The latest Omicron sub-variant BA.5 is a whole different animal. Its most defining factor? It is the most easily transmissible COVID variant to date, able to evade previous immunity from COVID infection and vaccination.

The main reason this variant has become the predominant one that is now circulating is that it is able to evade previous immunity, even people who have partial immunity from a previous infection or vaccination can still have a breakthrough infection.

That means even if you were infected in 2020 with Delta or even Omicron BA.1 last winter, you can still get BA.5. Previous immunity does not defend against the latest strain.

Reported symptoms of BA.5 are similar to previous COVID variants: fever, runny nose, coughing, sore throat, headaches, muscle pain and fatigue.

The good news is that the vast majority of breakthrough infections now are outpatient illnesses. They are not resulting in the kind of severe illness that we saw earlier in the pandemic when no one had immunity, which led to increased hospitalizations and deaths.

But the bad news is that even if you have been infected with other strains, including previous Omicron strains, you can still get infected with BA.5.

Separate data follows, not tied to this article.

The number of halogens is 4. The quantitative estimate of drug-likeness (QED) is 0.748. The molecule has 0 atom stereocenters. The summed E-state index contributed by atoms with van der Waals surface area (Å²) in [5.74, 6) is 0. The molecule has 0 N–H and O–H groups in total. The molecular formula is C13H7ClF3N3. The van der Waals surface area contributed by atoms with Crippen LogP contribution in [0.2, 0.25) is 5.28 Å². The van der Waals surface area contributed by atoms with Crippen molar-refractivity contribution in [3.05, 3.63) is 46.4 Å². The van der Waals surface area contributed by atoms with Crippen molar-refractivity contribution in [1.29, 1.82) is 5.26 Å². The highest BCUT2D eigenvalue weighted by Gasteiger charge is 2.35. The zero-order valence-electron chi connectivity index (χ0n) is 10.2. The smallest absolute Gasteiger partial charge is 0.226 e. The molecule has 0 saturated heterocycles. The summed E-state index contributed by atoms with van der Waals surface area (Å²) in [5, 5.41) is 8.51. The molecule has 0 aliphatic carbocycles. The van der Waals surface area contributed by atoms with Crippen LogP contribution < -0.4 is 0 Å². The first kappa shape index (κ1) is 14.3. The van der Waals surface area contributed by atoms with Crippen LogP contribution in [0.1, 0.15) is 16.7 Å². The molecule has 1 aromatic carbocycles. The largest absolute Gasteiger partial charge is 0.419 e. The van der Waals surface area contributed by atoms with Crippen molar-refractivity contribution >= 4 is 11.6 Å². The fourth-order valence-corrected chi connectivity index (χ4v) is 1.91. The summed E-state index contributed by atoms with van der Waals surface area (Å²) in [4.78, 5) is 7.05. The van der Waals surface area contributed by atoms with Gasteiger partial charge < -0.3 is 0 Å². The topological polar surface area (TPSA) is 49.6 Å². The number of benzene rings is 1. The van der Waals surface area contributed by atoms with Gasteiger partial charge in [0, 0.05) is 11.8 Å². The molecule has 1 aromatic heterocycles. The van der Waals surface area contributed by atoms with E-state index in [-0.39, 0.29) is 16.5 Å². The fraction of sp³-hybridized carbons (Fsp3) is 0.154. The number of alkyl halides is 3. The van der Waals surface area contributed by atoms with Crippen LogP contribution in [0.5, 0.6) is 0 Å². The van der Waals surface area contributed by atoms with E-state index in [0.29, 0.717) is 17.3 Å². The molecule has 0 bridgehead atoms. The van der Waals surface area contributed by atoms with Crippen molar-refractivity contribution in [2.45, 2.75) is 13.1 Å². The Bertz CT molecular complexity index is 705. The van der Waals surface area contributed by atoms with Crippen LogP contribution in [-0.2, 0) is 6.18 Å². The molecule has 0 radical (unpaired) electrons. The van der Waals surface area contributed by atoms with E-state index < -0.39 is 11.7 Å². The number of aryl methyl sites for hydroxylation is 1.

Emerging research is finding that with each repeat COVID infection – even asymptomatic infection — you increase your risk for complications including stroke, heart attack, diabetes, digestive and kidney disorders and long-term cognitive impairment, including dementia.

Reinfection also poses risk of Long COVID, a syndrome with persistent COVID symptoms lasting weeks to months post-infection.

What can people do to defend against the latest variants?

  • Ensure you are up-to-date with your COVID vaccinations and boosters. Getting vaccinated and all recommended boosters lowers risk of severe disease, as evidenced by CDC data showing 4x higher death risk from COVID in those over 50 with only one booster compared to those with two. Especially important for over 50s and immunocompromised individuals.
  • Continue to wear a well-fitted face covering (N95 or KN95, if possible) when you are indoors and you’re not able to socially distance from people outside of your household. Especially if you are at risk for severe disease or if you are worried about that.
  • Be prepared with an oxygen concentrator and pulse oximeter to monitor the oxygen level in the blood and be in continuous connection with your doctor.
    In this case, if god forbid there will be a decline in the ability to breathe or in the supplement of the oxygen you will have an immediate solution and start oxygen therapy. (SEE OXYGEN THERAPY LINK READ MORE).